published Thursday, September 29th, 2011

Tennessee tight end Mychal Rivera steps up as new threat on offense

UT's Mychal Rivera carries Saturday in the Orange and White game at Neyland Stadium.
UT's Mychal Rivera carries Saturday in the Orange and White game at Neyland Stadium.
Photo by Angela Lewis.

KNOXVILLE — Moving up from third to second is a step Mychal Rivera believes he can take.

More than that, though, it's a step the Tennessee has to take in the Volunteers' passing game.

Rivera began the season as the third option for quarterback Tyler Bray, but star receiver Justin Hunter's season-ending knee injury figures to force the Vols to rely more on the 6-foot-3, 254-pound tight end.

"It's not too much change because we've got a lot of guys who can fill," Rivera said. "They can do their role.

"But personally I know I need to step up to fill that void."

After Hunter went down early in UT's loss at Florida 12 days ago, Bray targeted Rivera on 12 throws, which was only less than receiver Da'Rick Rogers' 14 targets. Receivers DeAnthony Arnett (11) and Zach Rogers also saw plenty of balls as the Vols abandoned their ineffective running game and entered catch-up mode.

Rivera caught five passes for 71 yards and an 18-yard touchdown against the Gators. His 11 catches in three games -- two games, really, after he was held without a catch in the season opener against Montana -- equaled his total from last season, when he played behind Luke Stocker.

With Stocker in the NFL with the Tampa Bay Buccaneers, Rivera had plenty of responsibility in offensive coordinator Jim Chaney's offense entering the season. Now that responsibility is even greater.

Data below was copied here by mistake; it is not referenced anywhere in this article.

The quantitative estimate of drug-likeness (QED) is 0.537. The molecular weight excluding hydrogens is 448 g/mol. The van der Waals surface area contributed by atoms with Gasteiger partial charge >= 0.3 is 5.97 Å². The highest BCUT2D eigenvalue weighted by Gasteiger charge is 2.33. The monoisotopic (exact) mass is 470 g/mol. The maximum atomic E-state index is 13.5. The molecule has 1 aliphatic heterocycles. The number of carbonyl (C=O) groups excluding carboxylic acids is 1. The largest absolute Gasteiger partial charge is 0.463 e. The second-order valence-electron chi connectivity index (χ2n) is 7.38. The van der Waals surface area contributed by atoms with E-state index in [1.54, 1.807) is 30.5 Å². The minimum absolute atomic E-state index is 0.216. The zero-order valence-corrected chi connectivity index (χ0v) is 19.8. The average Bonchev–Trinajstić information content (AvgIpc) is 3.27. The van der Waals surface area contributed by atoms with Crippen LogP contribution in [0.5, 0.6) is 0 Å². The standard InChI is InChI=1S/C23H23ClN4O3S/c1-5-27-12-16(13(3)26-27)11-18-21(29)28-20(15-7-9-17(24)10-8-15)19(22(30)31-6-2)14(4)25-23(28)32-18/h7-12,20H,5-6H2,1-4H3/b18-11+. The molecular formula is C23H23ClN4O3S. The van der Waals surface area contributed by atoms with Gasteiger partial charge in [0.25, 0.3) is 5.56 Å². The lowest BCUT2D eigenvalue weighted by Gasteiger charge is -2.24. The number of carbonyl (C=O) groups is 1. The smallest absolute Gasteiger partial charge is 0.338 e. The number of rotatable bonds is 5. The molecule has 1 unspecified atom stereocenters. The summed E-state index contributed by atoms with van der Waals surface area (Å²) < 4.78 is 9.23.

"Opportunity's like this are what I've been waiting for my whole life," he said, "and it's just time for me to show up and make plays."

While Rivera has certainly had some hand in the collective struggles for UT's Southeastern Conference-worst ground game, he's been a valuable weapon for Bray in the pass game. Rivera's size allows him to work the short and intermediate zones in the middle of the field against linebackers or defensive backs.

"He's just got tremendous ball skills," tight ends coach Eric Russell said. "Not the fastest guy in the world, but you hope he's got a body to be able to body somebody up [and] he'll come down with it. He can make the tough catch.

"With Justin going down, obviously schematically we've got to do some things offensively and try to utilize him more because he has been productive the last couple of games in the throwing game."

The Vols were moving Hunter and Da'Rick Rogers around within the offense in an effort to exploit matchups and make things more difficult on opposing defenses. Rivera's skill set allows for the same concept, and the Vols use him at the end of the offensive line and split out wide.

"I think Mike's playing very good football for us right now," Chaney said, "and being able to move a tight end from the inside receiver to the outside receiver certainly puts more stress on the defense. You would like to think we sit up here and try to design a play to challenge the defense structurally, and that's what Mike lets us do."

What Brendan Downs and Cameron Clear, UT's two freshmen tight ends, must allow Rivera to do is catch his breath. Rivera played 66 snaps against Florida, which Russell simply called "too many."

Rivera, though, likely won't consider the opportunities he gets in UT's offense moving forward to be too high.

"As the season progresses," he said, "I'm really going to start to prove myself over and over again."

With the Vols' top option gone, he'll have to.

about Patrick Brown...

Patrick Brown has been the University of Tennessee beat writer since January 2011. A native of Memphis, Brown graduated from UT in May of 2010 with a bachelor’s degree in Journalism/Electronic Media and worked at the Knoxville News Sentinel for two years on the sports editorial staff and as a freelance contributor. If it’s the NBA, the NFL or SEC football and basketball, he’s probably reading about it or watching it on TV. Contact him ...

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